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How to turn $20,000 into a $1 million share portfolio

Credit: Pictures of Money

Why is it that some people get rich but others don’t? In reality there are a multitude of reasons but for investors in the share market the reasons can be more narrowly defined.

While it would certainly be naive to suggest that getting rich is easy, by utilising the following steps it certainly can be achievable.

To begin with, investors need to acknowledge that the “secret” to growing your wealth is to compound your earnings.

Working through a practical example can highlight this point…

Imagine you can save $20,000 by the time you turn 30. While that is definitely a hefty sum, it’s arguably not impossible for someone who diligently puts aside some of their salary from the time they enter the workforce.

Perhaps you pick the stocks yourself, or alternatively perhaps you outsource to a high quality listed investment company (LIC) such as Argo Investments Limited (ASX: ARG) or utilise the services of a market-beating fund managed by the likes of Platinum Asset Management Limited (ASX: PTM) or Magellan Financial Group Ltd (ASX: MFG).

Next, let’s assume your portfolio of shares (which has a starting value of $20,000) can achieve a 14% return per annum (pa) for a period of 30 years. That’s certainly a very good return, but it’s also certainly not impossible.

The maths is quite straight forward. A $20,000 investment at a rate of return of 14% pa will grow thanks to the beauty of compounding into $1,019,003 in 30 years. So from a relatively meagre beginning of $20,000 at the age of 30, aided by a solid investment return of 14% compounded annually for 30 years, by the age of 60 you’re a millionaire!

There are a few key takeaways from this example worth noting:

Firstly, it takes time to build wealth. The earlier you start and the longer you allow your investments to compound for the wealthier you will become.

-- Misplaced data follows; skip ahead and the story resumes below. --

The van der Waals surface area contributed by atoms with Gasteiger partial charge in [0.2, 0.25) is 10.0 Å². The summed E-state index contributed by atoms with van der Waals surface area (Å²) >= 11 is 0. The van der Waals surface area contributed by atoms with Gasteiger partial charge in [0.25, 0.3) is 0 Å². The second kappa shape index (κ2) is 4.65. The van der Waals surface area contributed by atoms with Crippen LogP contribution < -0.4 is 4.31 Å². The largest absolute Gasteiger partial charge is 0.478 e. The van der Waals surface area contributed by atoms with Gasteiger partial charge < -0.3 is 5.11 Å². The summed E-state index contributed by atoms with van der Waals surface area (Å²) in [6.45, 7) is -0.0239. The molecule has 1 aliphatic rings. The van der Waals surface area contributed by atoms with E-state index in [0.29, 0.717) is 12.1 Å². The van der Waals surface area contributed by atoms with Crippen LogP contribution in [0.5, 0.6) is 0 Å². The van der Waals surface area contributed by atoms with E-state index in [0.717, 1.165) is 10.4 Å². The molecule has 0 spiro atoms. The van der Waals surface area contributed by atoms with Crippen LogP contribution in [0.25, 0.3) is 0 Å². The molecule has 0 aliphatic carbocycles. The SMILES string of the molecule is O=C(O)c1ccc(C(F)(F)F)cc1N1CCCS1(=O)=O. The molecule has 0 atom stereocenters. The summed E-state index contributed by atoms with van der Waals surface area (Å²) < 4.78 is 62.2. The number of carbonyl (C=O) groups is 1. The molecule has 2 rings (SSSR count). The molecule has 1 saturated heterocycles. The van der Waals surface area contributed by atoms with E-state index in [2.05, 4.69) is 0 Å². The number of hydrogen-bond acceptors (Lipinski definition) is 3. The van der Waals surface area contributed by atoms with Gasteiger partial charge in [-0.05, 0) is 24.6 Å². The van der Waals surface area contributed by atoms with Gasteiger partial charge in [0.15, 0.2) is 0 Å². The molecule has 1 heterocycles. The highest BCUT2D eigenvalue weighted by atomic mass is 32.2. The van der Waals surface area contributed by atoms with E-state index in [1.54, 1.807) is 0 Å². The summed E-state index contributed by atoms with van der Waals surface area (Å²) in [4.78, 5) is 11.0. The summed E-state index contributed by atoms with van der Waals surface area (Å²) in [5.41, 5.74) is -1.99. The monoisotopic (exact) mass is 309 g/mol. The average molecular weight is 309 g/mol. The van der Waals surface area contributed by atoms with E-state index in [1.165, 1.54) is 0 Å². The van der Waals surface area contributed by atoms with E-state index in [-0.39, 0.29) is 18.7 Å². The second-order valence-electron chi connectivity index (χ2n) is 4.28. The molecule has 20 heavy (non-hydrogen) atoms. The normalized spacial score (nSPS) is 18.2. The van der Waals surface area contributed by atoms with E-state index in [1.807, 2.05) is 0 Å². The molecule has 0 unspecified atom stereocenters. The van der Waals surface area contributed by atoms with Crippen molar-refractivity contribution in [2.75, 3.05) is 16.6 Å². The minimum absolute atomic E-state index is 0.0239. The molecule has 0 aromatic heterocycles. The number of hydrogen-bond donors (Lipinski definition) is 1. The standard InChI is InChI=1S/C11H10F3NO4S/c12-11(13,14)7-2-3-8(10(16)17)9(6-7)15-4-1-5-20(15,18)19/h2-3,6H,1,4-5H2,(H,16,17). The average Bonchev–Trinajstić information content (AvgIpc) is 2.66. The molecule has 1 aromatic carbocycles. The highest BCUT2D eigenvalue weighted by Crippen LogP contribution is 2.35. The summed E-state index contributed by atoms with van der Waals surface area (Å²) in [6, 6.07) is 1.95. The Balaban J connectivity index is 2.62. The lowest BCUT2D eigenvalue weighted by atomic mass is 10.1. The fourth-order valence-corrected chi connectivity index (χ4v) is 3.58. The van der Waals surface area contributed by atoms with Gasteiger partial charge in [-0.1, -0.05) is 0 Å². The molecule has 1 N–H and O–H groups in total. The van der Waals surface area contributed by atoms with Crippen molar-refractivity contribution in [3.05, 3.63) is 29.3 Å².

Secondly, spending less than you earn is necessary so that you can save for your initial investment.

Thirdly, compounding is a must. That means not taking any of your money out and reinvesting all your profits too.

Fourthly, the average annual return achieved matters and makes a big difference. While 14% was used in this example, should your portfolio achieve a return just 1% lower at 13% pa then your portfolio’s value at age 60 drops to $782,318 – that’s a big reminder of why clever stock picking matters!

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Motley Fool contributor Tim McArthur has no position in any stocks mentioned. Unless otherwise noted, the author does not have a position in any stocks mentioned by the author in the comments below. The Motley Fool Australia has no position in any of the stocks mentioned. We Fools may not all hold the same opinions, but we all believe that considering a diverse range of insights makes us better investors. The Motley Fool has a disclosure policy. This article contains general investment advice only (under AFSL 400691). Authorised by Bruce Jackson.

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